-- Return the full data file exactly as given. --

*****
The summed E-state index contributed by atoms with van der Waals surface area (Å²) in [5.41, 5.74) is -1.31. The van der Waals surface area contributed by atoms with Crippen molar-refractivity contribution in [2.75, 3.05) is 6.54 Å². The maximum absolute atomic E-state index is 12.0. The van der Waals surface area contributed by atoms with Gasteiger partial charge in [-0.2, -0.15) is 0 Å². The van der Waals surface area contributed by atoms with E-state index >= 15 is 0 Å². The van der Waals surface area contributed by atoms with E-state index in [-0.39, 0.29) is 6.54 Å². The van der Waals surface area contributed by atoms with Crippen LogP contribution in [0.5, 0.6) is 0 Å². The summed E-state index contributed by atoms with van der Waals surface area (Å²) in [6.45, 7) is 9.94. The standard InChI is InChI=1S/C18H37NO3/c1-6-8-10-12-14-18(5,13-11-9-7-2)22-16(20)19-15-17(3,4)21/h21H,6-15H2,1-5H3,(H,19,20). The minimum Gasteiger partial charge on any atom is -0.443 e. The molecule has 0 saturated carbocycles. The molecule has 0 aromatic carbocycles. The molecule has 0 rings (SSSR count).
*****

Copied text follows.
The summed E-state index contributed by atoms with van der Waals surface area (Å²) in [5.41, 5.74) is -1.31. The van der Waals surface area contributed by atoms with Crippen molar-refractivity contribution in [2.75, 3.05) is 6.54 Å². The maximum absolute atomic E-state index is 12.0. The van der Waals surface area contributed by atoms with Gasteiger partial charge in [-0.2, -0.15) is 0 Å². The van der Waals surface area contributed by atoms with E-state index >= 15 is 0 Å². The van der Waals surface area contributed by atoms with E-state index in [-0.39, 0.29) is 6.54 Å². The van der Waals surface area contributed by atoms with Crippen LogP contribution in [0.5, 0.6) is 0 Å². The summed E-state index contributed by atoms with van der Waals surface area (Å²) in [6.45, 7) is 9.94. The standard InChI is InChI=1S/C18H37NO3/c1-6-8-10-12-14-18(5,13-11-9-7-2)22-16(20)19-15-17(3,4)21/h21H,6-15H2,1-5H3,(H,19,20). The minimum Gasteiger partial charge on any atom is -0.443 e. The molecule has 0 saturated carbocycles. The molecule has 0 aromatic carbocycles. The molecule has 0 rings (SSSR count).